I was able to steal a few hours here and there this week to work on another illustration for Kerkerkruip, the mindslug. This giant slug wins not only for its bulk, but also for its psychic/psionic/telepathic abilities. Most notably, it can exert its titanic will over other sentient creatures, turning them into pliant mind-slaves. When we meet it in the game, the mindslug is defended by two such zombis, in the persons of a pair of famous heroes of the sword & sorcery genre.
That’s fun, but I did struggle for a while to figure out how best to portray a psychedelic slug. My initial idea was to borrow the iconic trait of the mind flayer and show the slug rearing up to reveal a ring of squid-like tentacles around its mouth. Cute, I guess, but physiologically nonsensical–the connection between the tentacles and psychic powers is nil, and anyway a slug’s mouth is on the underside of its head where the tentacles would be utterly superfluous.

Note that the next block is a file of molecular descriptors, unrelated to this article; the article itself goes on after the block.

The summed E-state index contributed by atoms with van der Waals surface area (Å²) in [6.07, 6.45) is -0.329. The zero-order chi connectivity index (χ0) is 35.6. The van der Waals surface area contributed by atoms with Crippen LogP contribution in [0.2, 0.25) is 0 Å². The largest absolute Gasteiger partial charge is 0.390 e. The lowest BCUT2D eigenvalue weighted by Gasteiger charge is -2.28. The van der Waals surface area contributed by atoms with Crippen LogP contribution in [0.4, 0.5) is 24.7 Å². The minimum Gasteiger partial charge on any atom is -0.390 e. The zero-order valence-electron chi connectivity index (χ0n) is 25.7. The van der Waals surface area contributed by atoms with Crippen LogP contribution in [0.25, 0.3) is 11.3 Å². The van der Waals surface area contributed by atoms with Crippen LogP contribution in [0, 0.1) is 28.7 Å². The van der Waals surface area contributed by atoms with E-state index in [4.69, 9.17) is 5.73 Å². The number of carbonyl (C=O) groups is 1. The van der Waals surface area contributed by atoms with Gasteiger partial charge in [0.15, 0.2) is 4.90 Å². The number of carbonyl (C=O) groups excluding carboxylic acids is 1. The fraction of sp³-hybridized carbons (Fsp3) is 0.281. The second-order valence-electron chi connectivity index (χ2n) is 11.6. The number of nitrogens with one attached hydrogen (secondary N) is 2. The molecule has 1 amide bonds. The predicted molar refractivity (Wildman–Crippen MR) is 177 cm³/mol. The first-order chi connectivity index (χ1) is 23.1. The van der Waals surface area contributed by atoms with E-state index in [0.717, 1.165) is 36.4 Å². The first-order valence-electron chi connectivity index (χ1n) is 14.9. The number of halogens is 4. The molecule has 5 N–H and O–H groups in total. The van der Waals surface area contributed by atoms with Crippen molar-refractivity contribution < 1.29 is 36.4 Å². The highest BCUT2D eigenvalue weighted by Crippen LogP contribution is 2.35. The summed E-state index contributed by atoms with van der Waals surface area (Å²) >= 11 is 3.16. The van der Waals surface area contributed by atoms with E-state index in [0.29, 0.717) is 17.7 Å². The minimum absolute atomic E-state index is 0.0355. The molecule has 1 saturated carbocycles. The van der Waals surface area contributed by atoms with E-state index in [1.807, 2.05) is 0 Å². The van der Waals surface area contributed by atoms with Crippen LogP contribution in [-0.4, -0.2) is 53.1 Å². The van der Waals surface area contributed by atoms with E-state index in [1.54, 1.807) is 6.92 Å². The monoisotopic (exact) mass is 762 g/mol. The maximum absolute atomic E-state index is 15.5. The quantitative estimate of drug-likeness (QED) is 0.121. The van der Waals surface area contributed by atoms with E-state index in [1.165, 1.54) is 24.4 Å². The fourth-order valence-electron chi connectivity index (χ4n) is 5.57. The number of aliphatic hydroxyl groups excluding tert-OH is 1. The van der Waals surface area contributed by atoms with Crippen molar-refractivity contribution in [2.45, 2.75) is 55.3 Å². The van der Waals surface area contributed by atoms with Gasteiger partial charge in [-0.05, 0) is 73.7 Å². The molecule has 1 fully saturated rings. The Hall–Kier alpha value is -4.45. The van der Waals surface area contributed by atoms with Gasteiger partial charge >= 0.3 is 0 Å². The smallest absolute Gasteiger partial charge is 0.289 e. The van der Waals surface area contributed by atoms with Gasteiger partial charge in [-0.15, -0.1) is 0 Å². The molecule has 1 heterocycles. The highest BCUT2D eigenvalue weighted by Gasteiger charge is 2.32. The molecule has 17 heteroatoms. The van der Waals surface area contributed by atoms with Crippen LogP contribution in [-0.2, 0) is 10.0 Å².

Later, I thought of the baroque defensive plumes and wild color found on many of the nudibranches (often referred to as sea-slugs). I was especially drawn to the flaming neons of this specimen:
In the end I didn’t borrow the nudibranch’s cerata for the mindslug. But I did latch on to the colors in that image, deciding that the representation of the mindslug rather than its morphology should be psychedelic. I found a great background texture (by flickr user rubyblossom) that seemed to conceal vague shapes in shifting clouds of rich purple, suggestive of psychic landscape or experience. The final illustration is effective I think at conveying what the slug might look like to someone who is falling under its influence. There is a cost, though, in that it strays far from the muted color schemes of the other cards produced so far:
Oh, the illustration has a bit of an easter egg, loosely inspired by Sergio Aragones’s marginal cartoons for Mad Magazine. Look just a bit more closely than you might have otherwise and you’re sure to see it…
Because slugs are pretty darn cool, I’ll close with a few images that I used or simply enjoyed as I worked: